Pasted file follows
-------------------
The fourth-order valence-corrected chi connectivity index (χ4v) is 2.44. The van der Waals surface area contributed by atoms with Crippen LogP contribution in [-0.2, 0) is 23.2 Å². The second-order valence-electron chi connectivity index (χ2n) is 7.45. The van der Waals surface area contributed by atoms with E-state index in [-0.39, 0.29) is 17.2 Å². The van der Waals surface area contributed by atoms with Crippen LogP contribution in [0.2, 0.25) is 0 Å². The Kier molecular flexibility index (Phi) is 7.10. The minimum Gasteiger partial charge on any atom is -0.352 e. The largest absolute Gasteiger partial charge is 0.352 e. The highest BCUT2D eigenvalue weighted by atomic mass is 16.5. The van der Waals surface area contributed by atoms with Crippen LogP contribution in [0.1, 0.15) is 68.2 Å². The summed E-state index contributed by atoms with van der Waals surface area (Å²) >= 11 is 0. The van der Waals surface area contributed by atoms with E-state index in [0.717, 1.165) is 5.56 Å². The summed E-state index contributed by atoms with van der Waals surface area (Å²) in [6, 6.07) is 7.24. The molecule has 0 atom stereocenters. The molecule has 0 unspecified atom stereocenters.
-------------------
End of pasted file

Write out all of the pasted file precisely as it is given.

The fourth-order valence-corrected chi connectivity index (χ4v) is 2.44. The van der Waals surface area contributed by atoms with Crippen LogP contribution in [-0.2, 0) is 23.2 Å². The second-order valence-electron chi connectivity index (χ2n) is 7.45. The van der Waals surface area contributed by atoms with E-state index in [-0.39, 0.29) is 17.2 Å². The van der Waals surface area contributed by atoms with Crippen LogP contribution in [0.2, 0.25) is 0 Å². The Kier molecular flexibility index (Phi) is 7.10. The minimum Gasteiger partial charge on any atom is -0.352 e. The largest absolute Gasteiger partial charge is 0.352 e. The highest BCUT2D eigenvalue weighted by atomic mass is 16.5. The van der Waals surface area contributed by atoms with Crippen LogP contribution in [0.1, 0.15) is 68.2 Å². The summed E-state index contributed by atoms with van der Waals surface area (Å²) >= 11 is 0. The van der Waals surface area contributed by atoms with E-state index in [0.717, 1.165) is 5.56 Å². The summed E-state index contributed by atoms with van der Waals surface area (Å²) in [6, 6.07) is 7.24. The molecule has 0 atom stereocenters. The molecule has 0 unspecified atom stereocenters.